First, the experiment created by Cristina Fernández de Kirchner in 2019 -under which she would lead the coalition but not the government- proved electorally successful two years ago, but was a recipe for government paralysis. The president and the vice-president need each other, but trust between them is broken and the authority of the president has been severely weakened. The next two months of electoral campaign will be very uncomfortable for Peronist leaders of various factions, and the next two years in government will be even worse. Disputes about who should be the Peronist candidate for the 2023 presidential elections will surely generate further tensions.
Second, a change of ministers will not resolve profound differences about economic policy even if the incumbent, Martín Guzmán, retains his post. Cristina Fernández de Kirchner demands the end of Guzmán’s (relative) macroeconomic prudence and a vast increase in spending, even if that jeopardizes ongoing negotiations with the International Monetary Fund (IMF). In contrast, president Fernández thinks that a deal with the IMF is a precondition for economic stability, and fears the impact of further spending on inflation. While the two factions might agree to inject more money into the economy before the midterms, their overall positions seem incompatible.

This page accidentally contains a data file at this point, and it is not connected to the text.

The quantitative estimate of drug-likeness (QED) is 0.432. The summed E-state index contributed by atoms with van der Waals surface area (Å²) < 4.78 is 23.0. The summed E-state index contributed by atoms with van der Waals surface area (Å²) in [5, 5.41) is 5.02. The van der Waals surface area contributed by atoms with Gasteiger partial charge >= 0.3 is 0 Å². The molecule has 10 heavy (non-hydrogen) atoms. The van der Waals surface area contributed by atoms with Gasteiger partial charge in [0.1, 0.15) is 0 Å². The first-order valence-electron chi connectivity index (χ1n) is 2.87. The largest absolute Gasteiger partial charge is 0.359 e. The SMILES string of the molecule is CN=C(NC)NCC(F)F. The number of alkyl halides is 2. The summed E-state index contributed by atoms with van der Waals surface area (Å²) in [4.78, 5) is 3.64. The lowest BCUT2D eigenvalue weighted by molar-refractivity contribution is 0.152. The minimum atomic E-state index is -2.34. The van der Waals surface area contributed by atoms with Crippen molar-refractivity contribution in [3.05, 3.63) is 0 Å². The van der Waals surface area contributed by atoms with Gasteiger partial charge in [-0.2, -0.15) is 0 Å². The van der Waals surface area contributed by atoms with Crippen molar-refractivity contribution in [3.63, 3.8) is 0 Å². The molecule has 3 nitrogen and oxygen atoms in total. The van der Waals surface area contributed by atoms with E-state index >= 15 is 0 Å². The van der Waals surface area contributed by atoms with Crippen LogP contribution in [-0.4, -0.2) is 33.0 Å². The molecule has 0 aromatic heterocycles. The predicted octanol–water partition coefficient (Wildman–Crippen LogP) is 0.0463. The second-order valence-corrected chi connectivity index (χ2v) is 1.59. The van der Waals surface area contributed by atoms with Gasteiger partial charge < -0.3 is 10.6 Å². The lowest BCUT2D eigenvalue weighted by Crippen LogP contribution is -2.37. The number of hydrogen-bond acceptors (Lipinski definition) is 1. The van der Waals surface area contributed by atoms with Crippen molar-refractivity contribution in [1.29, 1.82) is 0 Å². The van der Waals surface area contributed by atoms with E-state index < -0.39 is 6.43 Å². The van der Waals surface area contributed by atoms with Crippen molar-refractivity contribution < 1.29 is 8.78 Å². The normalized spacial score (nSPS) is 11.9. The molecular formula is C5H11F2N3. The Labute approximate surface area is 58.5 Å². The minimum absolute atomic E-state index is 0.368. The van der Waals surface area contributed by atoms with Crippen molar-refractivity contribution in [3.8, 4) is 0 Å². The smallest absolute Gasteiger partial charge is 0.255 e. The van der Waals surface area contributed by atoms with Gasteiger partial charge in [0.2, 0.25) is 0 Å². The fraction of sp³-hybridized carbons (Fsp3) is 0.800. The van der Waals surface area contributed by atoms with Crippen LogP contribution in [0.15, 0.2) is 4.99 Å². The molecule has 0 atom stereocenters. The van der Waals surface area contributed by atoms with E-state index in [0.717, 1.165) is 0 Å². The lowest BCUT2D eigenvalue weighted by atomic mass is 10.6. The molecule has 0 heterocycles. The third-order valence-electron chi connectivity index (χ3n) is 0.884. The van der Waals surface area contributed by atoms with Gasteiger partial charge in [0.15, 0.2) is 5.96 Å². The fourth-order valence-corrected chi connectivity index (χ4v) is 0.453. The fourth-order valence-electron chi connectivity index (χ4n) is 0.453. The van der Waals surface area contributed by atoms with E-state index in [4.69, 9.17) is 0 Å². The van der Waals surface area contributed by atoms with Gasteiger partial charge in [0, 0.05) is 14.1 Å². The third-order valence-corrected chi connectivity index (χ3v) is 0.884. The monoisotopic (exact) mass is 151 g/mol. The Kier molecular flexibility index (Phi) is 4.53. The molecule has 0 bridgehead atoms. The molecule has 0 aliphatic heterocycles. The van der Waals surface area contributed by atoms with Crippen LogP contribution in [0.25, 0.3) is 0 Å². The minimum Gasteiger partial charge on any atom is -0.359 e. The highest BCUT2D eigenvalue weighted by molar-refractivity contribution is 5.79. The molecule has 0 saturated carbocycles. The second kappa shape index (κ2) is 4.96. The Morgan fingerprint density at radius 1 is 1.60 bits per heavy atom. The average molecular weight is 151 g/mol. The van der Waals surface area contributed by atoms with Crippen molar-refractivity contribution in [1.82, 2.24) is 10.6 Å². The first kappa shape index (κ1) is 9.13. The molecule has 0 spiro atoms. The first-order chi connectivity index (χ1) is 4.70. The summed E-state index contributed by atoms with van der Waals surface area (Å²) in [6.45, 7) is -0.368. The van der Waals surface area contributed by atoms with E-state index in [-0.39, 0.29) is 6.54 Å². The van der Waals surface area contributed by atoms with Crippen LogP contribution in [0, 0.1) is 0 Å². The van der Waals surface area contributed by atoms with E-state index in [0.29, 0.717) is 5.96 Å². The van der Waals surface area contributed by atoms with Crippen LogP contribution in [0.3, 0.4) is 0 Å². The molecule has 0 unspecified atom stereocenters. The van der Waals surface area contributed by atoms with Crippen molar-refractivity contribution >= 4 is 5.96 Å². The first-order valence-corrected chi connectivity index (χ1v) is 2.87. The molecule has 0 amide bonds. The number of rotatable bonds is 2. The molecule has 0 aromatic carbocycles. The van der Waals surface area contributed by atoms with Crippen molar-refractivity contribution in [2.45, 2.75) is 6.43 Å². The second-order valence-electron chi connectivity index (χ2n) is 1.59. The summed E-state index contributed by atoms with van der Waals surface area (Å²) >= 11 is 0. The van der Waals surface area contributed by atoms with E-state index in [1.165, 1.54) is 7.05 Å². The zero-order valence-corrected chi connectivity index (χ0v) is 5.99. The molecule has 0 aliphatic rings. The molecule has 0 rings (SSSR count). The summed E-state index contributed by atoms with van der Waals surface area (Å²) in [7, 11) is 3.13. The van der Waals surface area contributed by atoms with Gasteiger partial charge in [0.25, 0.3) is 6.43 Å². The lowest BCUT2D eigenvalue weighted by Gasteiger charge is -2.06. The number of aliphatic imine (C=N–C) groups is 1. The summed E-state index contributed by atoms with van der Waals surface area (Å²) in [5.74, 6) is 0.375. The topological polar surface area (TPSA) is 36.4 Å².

Third, the highly centralized way of exercising power within Peronism (and especially Kirchnerism is having trouble to adapt to a bipartisan political system. The unification of most non-Peronist forces in 2015 –which led to Juntos por el Cambio– challenged Peronists’ control over many provincial and municipal governments. This bipolarity provided equilibrium to Argentina’s political system, but requires new skills from leaders, including the ability to reconcile differences within each coalition.
Fourth, if Argentina’s main coalitions don’t find solutions for social demands –especially the end of an economic crisis that started over a decade ago—there could be a rise of extremist and anti-system forces. This is also a challenge for Juntos por el Cambio, whose failure on economic was overshadowed by the impact of the pandemic. If the opposition wants to win and govern effectively in 2023, it will need to offer more than anti-Kirchnerism and reflect on its own shortcomings when it governed between 2015 and 2019. This task might fall on Mayor of Buenos Aires Horacio Rodríguez Larreta, who is well positioned to lead the opposition in 2023.
It is too early to proclaim winners and losers from the current crisis. After all, in 2017 Macri’s reelection and the end of Cristina Fernández de Kirchner’s political career seemed certain after Juntos por el Cambio won the midterms. Only two years later, Macri was defeated by the Fernández-Fernández de Kirchner ticket. The end of Kirchnerism has been declared many times, usually with more hope than evidence.
What is clear is that Argentina is trapped in an eternal short term, which prolongs the country’s stagnation: GDP per capita is the same now as in the 1970s. The Peronist coalition wants to distribute wealth, but doesn’t know how to generate it. The opposition wants to liberalize the economy, but has no answer to address the obvious social costs that would involve. As many of his predecessors, including Macri, Alberto Fernández’s priority is now merely to survive until the next election. No one knows who will be president in 2023, but it is very likely that by then Argentina will have lost another four years.